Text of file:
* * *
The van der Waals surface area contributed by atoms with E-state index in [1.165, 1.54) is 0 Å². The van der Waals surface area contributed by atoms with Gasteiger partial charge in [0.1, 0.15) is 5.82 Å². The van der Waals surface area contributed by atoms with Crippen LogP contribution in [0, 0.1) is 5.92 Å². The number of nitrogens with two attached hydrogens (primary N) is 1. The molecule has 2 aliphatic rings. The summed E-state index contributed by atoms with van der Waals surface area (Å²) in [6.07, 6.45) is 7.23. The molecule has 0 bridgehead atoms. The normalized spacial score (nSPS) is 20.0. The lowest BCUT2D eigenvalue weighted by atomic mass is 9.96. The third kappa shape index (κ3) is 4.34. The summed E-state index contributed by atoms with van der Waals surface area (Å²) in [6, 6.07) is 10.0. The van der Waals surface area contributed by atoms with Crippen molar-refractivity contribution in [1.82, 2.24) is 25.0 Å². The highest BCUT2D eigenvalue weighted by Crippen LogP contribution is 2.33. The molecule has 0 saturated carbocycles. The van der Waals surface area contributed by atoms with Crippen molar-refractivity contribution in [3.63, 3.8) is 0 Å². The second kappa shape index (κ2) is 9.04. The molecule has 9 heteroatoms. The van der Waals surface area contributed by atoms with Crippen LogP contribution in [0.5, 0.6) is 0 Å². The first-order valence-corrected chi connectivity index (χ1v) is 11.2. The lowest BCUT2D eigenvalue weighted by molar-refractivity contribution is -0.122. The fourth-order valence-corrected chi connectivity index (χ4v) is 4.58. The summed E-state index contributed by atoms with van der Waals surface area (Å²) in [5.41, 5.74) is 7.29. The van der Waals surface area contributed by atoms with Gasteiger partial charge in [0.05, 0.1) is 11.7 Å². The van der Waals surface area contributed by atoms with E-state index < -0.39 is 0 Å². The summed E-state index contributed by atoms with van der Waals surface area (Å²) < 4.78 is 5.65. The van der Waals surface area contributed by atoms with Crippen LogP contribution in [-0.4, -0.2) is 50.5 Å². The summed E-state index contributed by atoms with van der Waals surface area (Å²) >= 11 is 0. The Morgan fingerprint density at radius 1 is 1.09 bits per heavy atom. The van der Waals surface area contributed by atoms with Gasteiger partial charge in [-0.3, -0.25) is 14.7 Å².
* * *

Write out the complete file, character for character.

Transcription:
The van der Waals surface area contributed by atoms with E-state index in [1.165, 1.54) is 0 Å². The van der Waals surface area contributed by atoms with Gasteiger partial charge in [0.1, 0.15) is 5.82 Å². The van der Waals surface area contributed by atoms with Crippen LogP contribution in [0, 0.1) is 5.92 Å². The number of nitrogens with two attached hydrogens (primary N) is 1. The molecule has 2 aliphatic rings. The summed E-state index contributed by atoms with van der Waals surface area (Å²) in [6.07, 6.45) is 7.23. The molecule has 0 bridgehead atoms. The normalized spacial score (nSPS) is 20.0. The lowest BCUT2D eigenvalue weighted by atomic mass is 9.96. The third kappa shape index (κ3) is 4.34. The summed E-state index contributed by atoms with van der Waals surface area (Å²) in [6, 6.07) is 10.0. The van der Waals surface area contributed by atoms with Crippen molar-refractivity contribution in [1.82, 2.24) is 25.0 Å². The highest BCUT2D eigenvalue weighted by Crippen LogP contribution is 2.33. The molecule has 0 saturated carbocycles. The van der Waals surface area contributed by atoms with Crippen molar-refractivity contribution in [3.63, 3.8) is 0 Å². The second kappa shape index (κ2) is 9.04. The molecule has 9 heteroatoms. The van der Waals surface area contributed by atoms with Crippen LogP contribution in [0.5, 0.6) is 0 Å². The first-order valence-corrected chi connectivity index (χ1v) is 11.2. The lowest BCUT2D eigenvalue weighted by molar-refractivity contribution is -0.122. The fourth-order valence-corrected chi connectivity index (χ4v) is 4.58. The summed E-state index contributed by atoms with van der Waals surface area (Å²) in [5.41, 5.74) is 7.29. The van der Waals surface area contributed by atoms with Gasteiger partial charge in [0.05, 0.1) is 11.7 Å². The van der Waals surface area contributed by atoms with E-state index < -0.39 is 0 Å². The summed E-state index contributed by atoms with van der Waals surface area (Å²) < 4.78 is 5.65. The van der Waals surface area contributed by atoms with Crippen LogP contribution in [-0.4, -0.2) is 50.5 Å². The summed E-state index contributed by atoms with van der Waals surface area (Å²) >= 11 is 0. The Morgan fingerprint density at radius 1 is 1.09 bits per heavy atom. The van der Waals surface area contributed by atoms with Gasteiger partial charge in [-0.3, -0.25) is 14.7 Å².